KEY WEST, Florida (Reuters) - Presumptive Republican presidential nominee John McCain will almost certainly garner less of the evangelical vote in November than the almost 80 percent that President George W. Bush took in 2004, a former top Bush aide said on Monday.
Michael Gerson, a former Bush speechwriter and adviser who is now with the Council on Foreign Relations, predicted at a conference on religion and politics in Key West, Florida, that Bush’s 2004 totals among this key voting bloc won’t be matched by the Republican Party for a long time.
He pointed among other factors to “a candidate like John McCain who doesn’t have a specifically religious appeal.”
By contrast he noted that Democratic presidential candidates Sens. Hillary Clinton and Barack Obama were both more comfortable talking about their faith than McCain, who was raised in a mainline Episcopal tradition but who now attends a Baptist Church in Phoenix.
Gerson also noted that “evangelicals experience the same kind of economic concerns” as other Americans as the pain from a housing and credit crisis spreads.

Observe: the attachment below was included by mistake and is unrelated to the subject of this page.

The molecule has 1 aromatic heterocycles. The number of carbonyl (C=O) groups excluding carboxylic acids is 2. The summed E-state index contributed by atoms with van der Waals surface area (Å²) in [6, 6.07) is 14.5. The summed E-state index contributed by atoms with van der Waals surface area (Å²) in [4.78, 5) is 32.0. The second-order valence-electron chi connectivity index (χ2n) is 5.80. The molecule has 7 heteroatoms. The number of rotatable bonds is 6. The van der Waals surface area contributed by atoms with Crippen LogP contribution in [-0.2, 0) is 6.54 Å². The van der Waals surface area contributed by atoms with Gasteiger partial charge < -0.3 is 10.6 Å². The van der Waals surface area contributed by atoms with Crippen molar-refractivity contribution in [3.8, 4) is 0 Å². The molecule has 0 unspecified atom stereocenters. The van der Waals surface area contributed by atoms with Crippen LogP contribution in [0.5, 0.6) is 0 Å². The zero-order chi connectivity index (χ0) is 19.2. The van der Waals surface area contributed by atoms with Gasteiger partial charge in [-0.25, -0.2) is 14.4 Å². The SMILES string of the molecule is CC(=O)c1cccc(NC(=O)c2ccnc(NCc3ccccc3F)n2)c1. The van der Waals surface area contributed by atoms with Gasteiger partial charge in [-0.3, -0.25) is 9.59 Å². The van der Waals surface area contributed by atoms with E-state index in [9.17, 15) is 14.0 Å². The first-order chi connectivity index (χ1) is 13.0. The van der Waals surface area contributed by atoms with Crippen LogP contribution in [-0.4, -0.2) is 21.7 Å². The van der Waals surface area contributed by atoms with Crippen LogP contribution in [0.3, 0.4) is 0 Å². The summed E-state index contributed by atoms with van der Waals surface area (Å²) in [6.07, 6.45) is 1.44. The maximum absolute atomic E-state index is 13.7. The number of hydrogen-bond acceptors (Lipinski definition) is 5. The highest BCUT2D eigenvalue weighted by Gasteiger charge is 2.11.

Bush had the support of 78 percent of the white evangelical Protestants who cast ballots in the 2004 election by some estimates and about one in four U.S. adults count themselves as evangelical.
“2004 was really a high point for evangelical enthusiasm and support for George W. Bush ... I think that in some ways that was an artificial high,” he told Reuters on the sidelines of the conference, organized by the Pew Forum on Religion & Public Life.
While the party will still win the lion’s share of the evangelical vote in the November election, “I don’t think that Republicans going forward are likely to equal (Bush‘s) share of the evangelical vote,” said Gerson, a leading evangelical intellectual who is also a columnist with the Washington Post.
The evangelical movement has been broadening its agenda beyond the hot-button social issues of abortion and gay marriage that defined much of its public face in the past and which were used to get out the vote for the Republican Party.
But Gerson said that the Democratic Party’s in-roads with evangelicals which were opened to an extent by this widening agenda remained constrained by the party’s support for abortion rights -- the issue which remained the litmus test for many evangelical voters including younger ones.
Editing by Jim Loney and Cynthia Osterman